HTML5 details and summary

February 25, 2010

Thoughts on <details> versus @summary

HTML5 details and summary

I originally sent these out as a series of tweets on twitter. It was late at night on the west coast, so likely most were asleep when I pumped them out. I hope to expand on these further, but for now, my bullet points:

  • Elements are better than attributes; for semantics, javascript, css
  • If something needs to be referenced you should normally make it an element, with an id attribute. (aria-describedby?)
  • If something represents a separate entity, make it an element: you might want to add attributes later
  • Because <details> is an element, it can be easily styled and scripted; ditto for <button>
  • Complex tables need explaining to more than just blind: low vision users with screen magnifiers, dyslexics and other cognitive needs users, etc.
  • <details> could take <ul>’s – cognitive studies suggest lists are easier ways of collecting data than reading paragraphs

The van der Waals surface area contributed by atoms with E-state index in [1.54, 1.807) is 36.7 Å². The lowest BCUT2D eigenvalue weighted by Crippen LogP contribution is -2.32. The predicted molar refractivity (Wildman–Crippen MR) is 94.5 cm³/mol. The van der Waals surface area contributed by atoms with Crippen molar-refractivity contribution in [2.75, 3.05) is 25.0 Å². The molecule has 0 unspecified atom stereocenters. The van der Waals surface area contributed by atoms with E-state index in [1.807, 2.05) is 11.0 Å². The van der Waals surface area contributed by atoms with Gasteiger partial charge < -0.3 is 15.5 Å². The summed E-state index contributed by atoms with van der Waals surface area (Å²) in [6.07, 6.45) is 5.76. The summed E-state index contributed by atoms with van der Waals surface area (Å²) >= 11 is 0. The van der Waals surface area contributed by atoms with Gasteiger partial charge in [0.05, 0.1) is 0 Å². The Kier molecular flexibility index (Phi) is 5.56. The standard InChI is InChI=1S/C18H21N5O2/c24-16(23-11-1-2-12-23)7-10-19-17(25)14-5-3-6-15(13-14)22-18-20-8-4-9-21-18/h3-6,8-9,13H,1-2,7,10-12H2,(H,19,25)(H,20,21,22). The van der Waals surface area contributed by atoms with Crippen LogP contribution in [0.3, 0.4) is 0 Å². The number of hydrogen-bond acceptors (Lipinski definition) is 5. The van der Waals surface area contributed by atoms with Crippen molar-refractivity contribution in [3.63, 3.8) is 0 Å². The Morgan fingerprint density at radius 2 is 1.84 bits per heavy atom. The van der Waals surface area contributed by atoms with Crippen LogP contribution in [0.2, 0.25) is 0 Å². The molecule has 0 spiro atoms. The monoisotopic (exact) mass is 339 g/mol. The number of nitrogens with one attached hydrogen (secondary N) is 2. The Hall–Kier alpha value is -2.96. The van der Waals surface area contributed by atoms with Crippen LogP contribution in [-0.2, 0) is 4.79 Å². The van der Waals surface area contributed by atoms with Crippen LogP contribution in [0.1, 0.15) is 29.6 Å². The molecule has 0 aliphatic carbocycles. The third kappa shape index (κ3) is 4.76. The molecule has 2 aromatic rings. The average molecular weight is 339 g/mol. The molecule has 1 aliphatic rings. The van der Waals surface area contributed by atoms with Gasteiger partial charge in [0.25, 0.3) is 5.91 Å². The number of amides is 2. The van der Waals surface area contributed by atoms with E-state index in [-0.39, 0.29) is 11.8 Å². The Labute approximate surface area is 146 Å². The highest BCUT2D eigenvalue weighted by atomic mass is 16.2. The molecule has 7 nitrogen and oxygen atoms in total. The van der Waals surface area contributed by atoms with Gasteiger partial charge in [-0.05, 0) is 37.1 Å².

• The <details><button></details> pattern can likely be reused for other accessibility related needs: I’m thinking as a replacement to longdesc as well: <img><details><button></details></img>
  • The reality: both summary & longdesc, while great ideas, didn’t gain widespread take-up & have been seriously abused
  • Both summary & longdesc will always be honored by user-agents that support HTML4 – they’re not going to disappear overnight.
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Posted by John

I am a 15 year veteran of Web Accessibility, living and working in the Bay Area. I am also actively involved with the W3C - the international internet standards body - where I attempt to stir the pot, fight hard for accessibility on the web, and am currently co-chairing a subcommittee on the accessibility of media elements in HTML5.

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